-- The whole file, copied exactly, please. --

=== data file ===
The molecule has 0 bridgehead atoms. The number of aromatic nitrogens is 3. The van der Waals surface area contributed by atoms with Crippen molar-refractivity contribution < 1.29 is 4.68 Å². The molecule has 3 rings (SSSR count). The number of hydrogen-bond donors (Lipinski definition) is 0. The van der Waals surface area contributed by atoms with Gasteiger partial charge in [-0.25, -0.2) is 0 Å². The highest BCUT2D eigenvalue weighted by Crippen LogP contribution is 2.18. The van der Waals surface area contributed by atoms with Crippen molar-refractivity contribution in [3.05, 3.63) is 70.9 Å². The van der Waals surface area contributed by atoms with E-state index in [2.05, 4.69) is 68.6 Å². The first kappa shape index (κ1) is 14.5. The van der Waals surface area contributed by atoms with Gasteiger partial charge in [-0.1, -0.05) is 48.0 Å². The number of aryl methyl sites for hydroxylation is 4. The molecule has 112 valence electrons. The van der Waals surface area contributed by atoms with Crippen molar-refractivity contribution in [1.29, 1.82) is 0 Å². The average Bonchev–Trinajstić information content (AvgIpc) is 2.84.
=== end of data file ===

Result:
The molecule has 0 bridgehead atoms. The number of aromatic nitrogens is 3. The van der Waals surface area contributed by atoms with Crippen molar-refractivity contribution < 1.29 is 4.68 Å². The molecule has 3 rings (SSSR count). The number of hydrogen-bond donors (Lipinski definition) is 0. The van der Waals surface area contributed by atoms with Gasteiger partial charge in [-0.25, -0.2) is 0 Å². The highest BCUT2D eigenvalue weighted by Crippen LogP contribution is 2.18. The van der Waals surface area contributed by atoms with Crippen molar-refractivity contribution in [3.05, 3.63) is 70.9 Å². The van der Waals surface area contributed by atoms with E-state index in [2.05, 4.69) is 68.6 Å². The first kappa shape index (κ1) is 14.5. The van der Waals surface area contributed by atoms with Gasteiger partial charge in [-0.1, -0.05) is 48.0 Å². The number of aryl methyl sites for hydroxylation is 4. The molecule has 112 valence electrons. The van der Waals surface area contributed by atoms with Crippen molar-refractivity contribution in [1.29, 1.82) is 0 Å². The average Bonchev–Trinajstić information content (AvgIpc) is 2.84.